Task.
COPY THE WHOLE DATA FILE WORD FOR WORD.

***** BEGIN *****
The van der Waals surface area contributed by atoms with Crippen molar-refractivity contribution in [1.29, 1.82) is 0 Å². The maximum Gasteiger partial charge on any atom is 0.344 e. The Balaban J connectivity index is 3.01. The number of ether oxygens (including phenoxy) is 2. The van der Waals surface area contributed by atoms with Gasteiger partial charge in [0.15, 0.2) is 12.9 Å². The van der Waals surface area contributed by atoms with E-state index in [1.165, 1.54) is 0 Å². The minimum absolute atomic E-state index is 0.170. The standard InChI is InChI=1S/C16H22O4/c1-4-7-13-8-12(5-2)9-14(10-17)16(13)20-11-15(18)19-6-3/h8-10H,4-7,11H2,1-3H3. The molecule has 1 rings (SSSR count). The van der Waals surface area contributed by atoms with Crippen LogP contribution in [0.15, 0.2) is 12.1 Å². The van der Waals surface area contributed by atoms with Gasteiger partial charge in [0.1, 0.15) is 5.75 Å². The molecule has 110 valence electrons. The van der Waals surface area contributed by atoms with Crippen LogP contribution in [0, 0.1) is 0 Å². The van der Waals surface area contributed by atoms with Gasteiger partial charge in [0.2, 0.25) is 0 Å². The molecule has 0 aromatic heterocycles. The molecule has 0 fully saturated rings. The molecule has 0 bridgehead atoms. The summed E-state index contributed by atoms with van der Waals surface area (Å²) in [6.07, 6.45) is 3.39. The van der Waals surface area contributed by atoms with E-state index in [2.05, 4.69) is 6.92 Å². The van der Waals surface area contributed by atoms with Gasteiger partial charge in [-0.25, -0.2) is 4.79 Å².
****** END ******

The van der Waals surface area contributed by atoms with Crippen molar-refractivity contribution in [1.29, 1.82) is 0 Å². The maximum Gasteiger partial charge on any atom is 0.344 e. The Balaban J connectivity index is 3.01. The number of ether oxygens (including phenoxy) is 2. The van der Waals surface area contributed by atoms with Gasteiger partial charge in [0.15, 0.2) is 12.9 Å². The van der Waals surface area contributed by atoms with E-state index in [1.165, 1.54) is 0 Å². The minimum absolute atomic E-state index is 0.170. The standard InChI is InChI=1S/C16H22O4/c1-4-7-13-8-12(5-2)9-14(10-17)16(13)20-11-15(18)19-6-3/h8-10H,4-7,11H2,1-3H3. The molecule has 1 rings (SSSR count). The van der Waals surface area contributed by atoms with Crippen LogP contribution in [0.15, 0.2) is 12.1 Å². The van der Waals surface area contributed by atoms with Gasteiger partial charge in [0.1, 0.15) is 5.75 Å². The molecule has 110 valence electrons. The van der Waals surface area contributed by atoms with Crippen LogP contribution in [0, 0.1) is 0 Å². The van der Waals surface area contributed by atoms with Gasteiger partial charge in [0.2, 0.25) is 0 Å². The molecule has 0 aromatic heterocycles. The molecule has 0 fully saturated rings. The molecule has 0 bridgehead atoms. The summed E-state index contributed by atoms with van der Waals surface area (Å²) in [6.07, 6.45) is 3.39. The van der Waals surface area contributed by atoms with E-state index in [2.05, 4.69) is 6.92 Å². The van der Waals surface area contributed by atoms with Gasteiger partial charge in [-0.25, -0.2) is 4.79 Å².